Imprisonment of the Plymouth Pilgrim Enlisted Soldiers
On April 20th, 1864 the entire Union garrison was captured at the Battle of Plymouth, NC. After the battle, the captured "Plymouth Pilgrims" spent the night of the 20th in an open field just outside of the town of Plymouth. The next morning, they received four days rations. Around noon, under guard of the 35th NC, they began their march for Tarboro, NC, stopping at Williamston & Hamilton along their journy. They were treated well by the 35th NC. Upon arriving at Tarboro, their guards were the 17th NC, and again it was said that they were treated good by them as well.
Tarboro, NC Train Station before its destruction in Dec 1996
After arriving at Tarboro, NC, all of the prisoners from Plymouth, including the officers, boarded railroad box-cars for Andersonville, GA. 60 to 70 men were loaded into each boxcar. According to the diary of Private Charles Lepley, 103rd PA, on April 26th the 85th NY left on the first train at 10 a.m., and the 16th CT and part of the 101st PA left at 3 p.m. There is no mention of other regiments leaving Tarboro except for when Lepley left at 11 a.m. on April 29th.
The trip to Andersonville made its way through the towns of Goldsboro & Wilmington, NC. Then through Florence & Charleston, SC. And finally through Savannah & Macon, GA. When they arrived at Andersonville the officers were separated from the enlisted men. The enlisted men were taken directly into the stockade. Capt Wirz, the prison camp commander, argued with the guards who had accompanied the prisoners that he had no facilities for officers and that they would have to take them somewhere else. They were sent to Camp Oglethorpe in Macon, GA.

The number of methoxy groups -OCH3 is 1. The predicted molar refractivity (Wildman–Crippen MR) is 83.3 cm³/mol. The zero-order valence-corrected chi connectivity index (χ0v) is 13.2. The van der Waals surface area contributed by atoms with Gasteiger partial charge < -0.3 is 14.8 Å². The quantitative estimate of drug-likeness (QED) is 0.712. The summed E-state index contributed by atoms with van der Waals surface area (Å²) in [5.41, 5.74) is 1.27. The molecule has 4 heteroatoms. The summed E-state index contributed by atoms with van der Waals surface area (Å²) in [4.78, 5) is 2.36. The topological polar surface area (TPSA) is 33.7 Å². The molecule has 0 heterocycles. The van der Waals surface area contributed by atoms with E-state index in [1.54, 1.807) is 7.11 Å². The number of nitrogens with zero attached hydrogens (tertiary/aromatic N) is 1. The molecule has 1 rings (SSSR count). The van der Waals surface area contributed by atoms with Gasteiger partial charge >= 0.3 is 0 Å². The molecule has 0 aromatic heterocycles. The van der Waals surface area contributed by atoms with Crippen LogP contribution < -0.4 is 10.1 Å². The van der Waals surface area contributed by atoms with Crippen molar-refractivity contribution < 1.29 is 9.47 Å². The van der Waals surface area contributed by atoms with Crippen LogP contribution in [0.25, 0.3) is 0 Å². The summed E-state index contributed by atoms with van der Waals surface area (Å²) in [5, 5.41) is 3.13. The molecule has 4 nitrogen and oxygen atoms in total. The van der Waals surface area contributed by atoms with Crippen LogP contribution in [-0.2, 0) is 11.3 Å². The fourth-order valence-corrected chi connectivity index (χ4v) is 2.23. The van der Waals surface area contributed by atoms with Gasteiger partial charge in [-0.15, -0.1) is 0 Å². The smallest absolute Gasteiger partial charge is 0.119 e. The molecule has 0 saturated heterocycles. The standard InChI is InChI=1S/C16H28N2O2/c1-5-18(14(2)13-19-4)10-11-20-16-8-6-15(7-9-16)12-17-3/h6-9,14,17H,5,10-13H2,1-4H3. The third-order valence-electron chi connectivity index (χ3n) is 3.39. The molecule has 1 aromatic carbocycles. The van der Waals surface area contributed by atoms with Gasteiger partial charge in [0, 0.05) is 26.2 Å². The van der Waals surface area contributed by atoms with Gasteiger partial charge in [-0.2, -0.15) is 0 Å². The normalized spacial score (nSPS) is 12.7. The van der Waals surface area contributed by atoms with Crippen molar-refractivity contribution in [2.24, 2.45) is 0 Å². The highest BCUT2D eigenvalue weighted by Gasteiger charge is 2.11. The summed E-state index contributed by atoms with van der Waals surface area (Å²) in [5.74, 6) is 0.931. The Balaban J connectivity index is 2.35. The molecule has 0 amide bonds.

The "Plymouth Pilgrims" prisoners began to arrive at Andersonville on the 1st of May, 1864, with a total of 2,364 prisoners arriving from Plymouth. When they entered Andersonville, it is obvious that they made a big impression. John McElroy describes them in his book Andersonville: A story of Rebel Prisons, pg. 168: "They were attired in stylish new uniforms, with fancy hats and shoes; the Sergeants and Corporals wore patent leather or silk chevrons, and each man had a large well-filled knapsack, of the kind new recruits usually carried on coming first to the front, and which the older soldiers spoke of humorously as 'bureaus'. They were the snuggest, nattiest lot of soldiers we had ever seen, outside of the 'paper collar' fellows forming the headquarter guard of some General in a large City. As one of my companions surveyed them, he said: 'Hulloa! I'm blanked if the Jonnies haven't caught a regiment of Brigadier Generals, somewhere'." It's obvious that the Plymouth Pilgrims were a distinct group of soldiers, much different than the average soldier.
Many of the Plymouth Pilgrims, after re-enlisting, had received bounties. Also, shortly before they were captured, they were paid three months back pay. Because of the expected furloughs, most of the Pilgrims held on to their money instead of sending it home. By some estimates, the Pilgrims brought half a million dollars or more into Andersonville. Prior to the Pilgrims, most of the prisoners had been transferred there from other prisoners and had little in the way of currency or personal belongings. The Raiders had also been active in stealing whatever belongings that were of any value. There was little hope for the common prisoner.